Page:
Tech Insights / API Management

API management: Enabling API delivery and operations at scale

The application programming interface (API) is a key enabler of modern applications, and API use is increasing rapidly in virtually every industry as software development accelerates to meet digital transformation goals. Businesses are embracing an API-first approach to application development and using APIs and microservices to create modern applications and to integrate new applications with legacy systems. However, the proliferation of APIs is creating increased complexity and management challenges.

What is API management?

To address the challenges associated with creating and managing APIs at scale, enterprises are turning to API management. API management encompasses the set of tools and processes that are necessary to manage APIs throughout their lifecycle, from planning to coding to testing to production to retirement. The goal of API management is to rationalize the process of creating and using APIs so that organizations can accelerate development and maximize the benefits of APIs while minimizing risks. Security is closely associated with API management. However, API security is often treated as a separate topic.

In its Magic Quadrant for Full Life Cycle API Management, Gartner enumerates five functional areas that are important for API management:

  • API design and development tools facilitate the creation of well-designed, secure, and well-documented APIs.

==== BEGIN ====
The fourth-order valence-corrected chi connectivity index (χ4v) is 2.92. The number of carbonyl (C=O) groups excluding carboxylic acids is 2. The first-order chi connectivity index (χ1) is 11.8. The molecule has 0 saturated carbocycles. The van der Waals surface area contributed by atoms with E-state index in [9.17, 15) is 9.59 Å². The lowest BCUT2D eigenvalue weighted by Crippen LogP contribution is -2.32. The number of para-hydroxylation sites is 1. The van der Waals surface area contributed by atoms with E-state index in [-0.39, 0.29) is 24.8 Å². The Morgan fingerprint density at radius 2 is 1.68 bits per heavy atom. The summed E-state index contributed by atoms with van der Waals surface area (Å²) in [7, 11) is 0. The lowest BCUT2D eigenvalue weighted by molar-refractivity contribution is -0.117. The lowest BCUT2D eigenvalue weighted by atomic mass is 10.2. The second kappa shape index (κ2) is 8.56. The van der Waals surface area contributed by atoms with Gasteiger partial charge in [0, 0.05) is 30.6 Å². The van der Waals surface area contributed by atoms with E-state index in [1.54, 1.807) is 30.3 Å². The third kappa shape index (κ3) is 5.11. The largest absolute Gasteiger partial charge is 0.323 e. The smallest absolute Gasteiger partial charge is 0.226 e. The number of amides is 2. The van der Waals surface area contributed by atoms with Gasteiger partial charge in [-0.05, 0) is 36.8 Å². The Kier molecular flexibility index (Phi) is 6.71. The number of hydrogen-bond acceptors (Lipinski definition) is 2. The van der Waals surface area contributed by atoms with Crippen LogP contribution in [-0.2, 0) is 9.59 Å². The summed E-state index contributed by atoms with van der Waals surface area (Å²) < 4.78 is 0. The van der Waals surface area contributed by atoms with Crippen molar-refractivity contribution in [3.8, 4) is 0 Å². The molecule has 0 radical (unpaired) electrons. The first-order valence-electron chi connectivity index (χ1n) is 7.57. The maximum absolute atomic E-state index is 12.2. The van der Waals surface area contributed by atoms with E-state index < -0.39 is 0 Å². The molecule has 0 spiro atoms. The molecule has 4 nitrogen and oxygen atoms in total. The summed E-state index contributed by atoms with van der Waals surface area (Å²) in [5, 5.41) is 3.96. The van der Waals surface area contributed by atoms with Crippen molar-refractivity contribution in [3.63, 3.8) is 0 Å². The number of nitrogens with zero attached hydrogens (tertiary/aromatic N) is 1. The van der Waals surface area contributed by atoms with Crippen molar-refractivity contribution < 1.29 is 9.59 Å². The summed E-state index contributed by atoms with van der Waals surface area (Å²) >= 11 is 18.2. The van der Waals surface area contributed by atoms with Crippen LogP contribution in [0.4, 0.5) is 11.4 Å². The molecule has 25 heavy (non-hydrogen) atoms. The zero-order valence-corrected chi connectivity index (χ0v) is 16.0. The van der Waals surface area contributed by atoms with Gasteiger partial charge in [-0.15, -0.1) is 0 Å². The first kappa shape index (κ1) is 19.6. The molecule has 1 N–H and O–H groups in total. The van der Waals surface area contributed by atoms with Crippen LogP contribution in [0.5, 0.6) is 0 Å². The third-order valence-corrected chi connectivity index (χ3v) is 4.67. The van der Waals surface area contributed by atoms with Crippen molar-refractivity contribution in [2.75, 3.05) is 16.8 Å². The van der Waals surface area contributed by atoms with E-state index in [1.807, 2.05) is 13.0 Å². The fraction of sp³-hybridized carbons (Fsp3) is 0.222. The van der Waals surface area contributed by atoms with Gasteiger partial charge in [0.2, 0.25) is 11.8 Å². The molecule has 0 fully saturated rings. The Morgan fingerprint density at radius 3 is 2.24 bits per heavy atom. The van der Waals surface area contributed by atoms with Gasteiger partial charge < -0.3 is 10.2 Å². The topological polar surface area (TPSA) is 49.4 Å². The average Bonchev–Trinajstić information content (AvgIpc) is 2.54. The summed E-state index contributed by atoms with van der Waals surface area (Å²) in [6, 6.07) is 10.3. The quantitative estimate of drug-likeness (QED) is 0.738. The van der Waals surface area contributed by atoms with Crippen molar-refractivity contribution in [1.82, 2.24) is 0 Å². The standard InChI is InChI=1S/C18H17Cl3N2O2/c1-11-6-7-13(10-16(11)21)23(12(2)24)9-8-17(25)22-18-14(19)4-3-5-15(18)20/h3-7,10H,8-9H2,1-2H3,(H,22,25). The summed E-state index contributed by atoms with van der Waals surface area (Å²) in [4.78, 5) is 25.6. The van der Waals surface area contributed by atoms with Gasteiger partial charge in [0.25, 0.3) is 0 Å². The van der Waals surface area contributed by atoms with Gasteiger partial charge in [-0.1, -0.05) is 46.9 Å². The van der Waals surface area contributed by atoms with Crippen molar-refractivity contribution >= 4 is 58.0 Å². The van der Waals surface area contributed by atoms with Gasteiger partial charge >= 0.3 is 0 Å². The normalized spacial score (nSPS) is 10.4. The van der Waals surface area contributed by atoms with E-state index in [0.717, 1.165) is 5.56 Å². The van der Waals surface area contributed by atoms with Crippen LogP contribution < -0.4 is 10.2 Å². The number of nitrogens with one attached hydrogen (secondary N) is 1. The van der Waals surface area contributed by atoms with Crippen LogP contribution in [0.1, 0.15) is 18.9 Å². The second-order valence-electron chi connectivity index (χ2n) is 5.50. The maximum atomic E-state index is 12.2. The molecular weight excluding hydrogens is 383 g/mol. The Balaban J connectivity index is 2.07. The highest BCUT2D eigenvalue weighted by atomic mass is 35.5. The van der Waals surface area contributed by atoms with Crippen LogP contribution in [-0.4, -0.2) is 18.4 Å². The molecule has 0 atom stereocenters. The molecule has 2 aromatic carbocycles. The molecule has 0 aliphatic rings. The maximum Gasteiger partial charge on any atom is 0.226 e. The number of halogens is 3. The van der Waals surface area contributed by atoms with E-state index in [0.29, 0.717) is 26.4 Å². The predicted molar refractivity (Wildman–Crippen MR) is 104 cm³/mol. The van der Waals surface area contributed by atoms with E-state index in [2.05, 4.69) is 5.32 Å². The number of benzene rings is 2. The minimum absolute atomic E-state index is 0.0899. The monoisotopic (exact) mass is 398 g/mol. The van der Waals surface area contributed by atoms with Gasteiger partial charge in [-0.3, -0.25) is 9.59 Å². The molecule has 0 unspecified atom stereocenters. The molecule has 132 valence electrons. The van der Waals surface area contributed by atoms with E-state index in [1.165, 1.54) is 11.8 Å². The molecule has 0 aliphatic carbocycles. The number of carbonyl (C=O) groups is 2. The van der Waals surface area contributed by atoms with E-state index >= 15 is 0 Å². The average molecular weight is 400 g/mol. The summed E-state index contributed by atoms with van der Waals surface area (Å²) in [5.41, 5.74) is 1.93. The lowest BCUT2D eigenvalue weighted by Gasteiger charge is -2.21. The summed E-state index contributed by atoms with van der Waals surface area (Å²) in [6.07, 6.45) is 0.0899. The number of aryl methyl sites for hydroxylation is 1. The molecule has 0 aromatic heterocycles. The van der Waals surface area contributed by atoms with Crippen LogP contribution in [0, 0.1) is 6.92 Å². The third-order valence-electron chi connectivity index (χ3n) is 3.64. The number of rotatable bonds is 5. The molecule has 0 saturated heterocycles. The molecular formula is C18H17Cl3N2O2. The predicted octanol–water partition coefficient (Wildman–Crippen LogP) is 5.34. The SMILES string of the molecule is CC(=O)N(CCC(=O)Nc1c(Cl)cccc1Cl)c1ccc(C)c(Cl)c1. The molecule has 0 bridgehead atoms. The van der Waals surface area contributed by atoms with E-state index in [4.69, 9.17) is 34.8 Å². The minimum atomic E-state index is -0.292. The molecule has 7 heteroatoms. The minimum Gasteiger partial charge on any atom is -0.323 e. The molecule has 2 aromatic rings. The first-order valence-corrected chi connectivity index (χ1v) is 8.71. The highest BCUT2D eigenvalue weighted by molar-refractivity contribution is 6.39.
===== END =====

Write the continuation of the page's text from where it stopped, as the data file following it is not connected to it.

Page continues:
• API developer portals allow developers to discover and utilize a company’s existing APIs.
  • API testing tools simplify basic code testing as well as advanced functional, performance, and security testing.
  • API gateways act as a frontend to receive API requests—and possibly transform them—before passing the requests on to backend systems.
  • Policy management and analytics allows teams to define security and other policies and understand API usage.

Many teams already have tools that provide some of these elements. In our annual survey of Spring users, 2 out of 3 are using API management as a part of their Spring development environments. Organizations need API management tools that help:

  • Implement security, access control, and other policies.
  • Correlate metrics, interpret complex data, and provide actionable information.
  • Reduce complexity of tasks such as designing APIs, updating existing APIs, or discovering what APIs are available.
  • Integrate with existing software. Tools should be extensible to interoperate with other tools in your environment and support unique requirements.

What are the key elements of API management?

API design and development tools, API testing tools, and API developer portals help serve the needs of development and testing teams, enabling them to deliver better, more secure APIs in less time. API gateways and policy management and analytics tools help teams operate APIs more efficiently.

API design and development tools